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Women's Day for all of us [CA-NS]

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Author: 
Henwood, Dawn
Publication Date: 
3 Mar 2004
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International Women's Day has great potential. It could be for women what Martin Luther King Jr. Day is for African Americans - a powerful memorial and an incentive to political action. But the day is a non-event for most Canadian women. The calendar hanging on my office wall doesn't even note it on March 8.

Much of the quarrelling centres on a tired, but somehow never outworn, controversy: Is it in the best interest of women and their children for a mother to work for wages? In 2004, we need to move past treating this as a moral issue and address the economic circumstances that have eliminated real lifestyle choices for many Canadian families. This International Women's Day, I recommend that women on both sides of the wage-earning divide read The Two-Income Trap: Why Middle-Class Mothers &Written by a mother-daughter team (Elizabeth Warren, a Harvard law professor, and Amelia Warren Tyagi, a business consultant), The Two-Income Trap demonstrates that feminism has not yet outlived its purpose in North America. Given the bleak economic situation the book documents, now, more than ever, women desperately need to stand up together against the political and economic forces that threaten the stability of all of our families.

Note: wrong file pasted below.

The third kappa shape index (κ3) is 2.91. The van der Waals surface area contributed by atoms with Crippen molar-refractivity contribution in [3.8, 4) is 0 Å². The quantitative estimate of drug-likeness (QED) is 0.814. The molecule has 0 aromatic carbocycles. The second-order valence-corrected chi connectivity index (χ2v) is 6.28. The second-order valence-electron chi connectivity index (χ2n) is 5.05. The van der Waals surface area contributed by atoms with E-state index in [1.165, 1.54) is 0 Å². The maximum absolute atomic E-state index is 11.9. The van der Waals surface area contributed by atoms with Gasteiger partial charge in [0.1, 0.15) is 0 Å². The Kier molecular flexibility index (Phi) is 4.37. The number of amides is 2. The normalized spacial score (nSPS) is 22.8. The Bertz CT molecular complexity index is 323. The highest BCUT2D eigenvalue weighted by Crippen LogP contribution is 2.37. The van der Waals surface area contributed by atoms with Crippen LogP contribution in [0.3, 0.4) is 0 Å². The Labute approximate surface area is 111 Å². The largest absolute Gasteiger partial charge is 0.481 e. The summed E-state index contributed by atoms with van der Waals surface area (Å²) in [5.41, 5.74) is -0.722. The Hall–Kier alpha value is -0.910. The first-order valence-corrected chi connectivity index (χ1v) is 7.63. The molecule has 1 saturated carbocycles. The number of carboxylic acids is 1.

Since the authors are American, I was worried The Two-Income Trap might be an ultra-conservative missile aimed at selfish, materialistic "career women." Thankfully, though, the book concentrates on restoring a proper sense of economic perspective. It does not push a stay-at-home agenda or add to working mothers' guilt. Instead, it conducts an in-depth economic analysis explaining why so many families have two working parents and yet perch on the brink of financial disaster. It describes a conundrum many Canadian women recognize: We can't afford not to work, but, given the costs of child care and commuting, we can only barely afford to work.

As Warren and Tyagi suggest, we need to speak up - in numbers - to the people who structure taxes, set mortgage rates, regulate child care and develop neighbourhoods. If International Women's Day is ever to develop a real profile on the Canadian calendar, we need to re-establish that women's issues are, first and foremost, economic issues, a set of common pressures that we all face. International Women's Day is not for members of a fringe interest group, but for all of us - we average Jills and Janes who hold Canadian society together. It's high time for us all to claim the day as our own and really make it count.

- reprinted from The Chronicle-Herald

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Entered Date: 
3 Mar 2004
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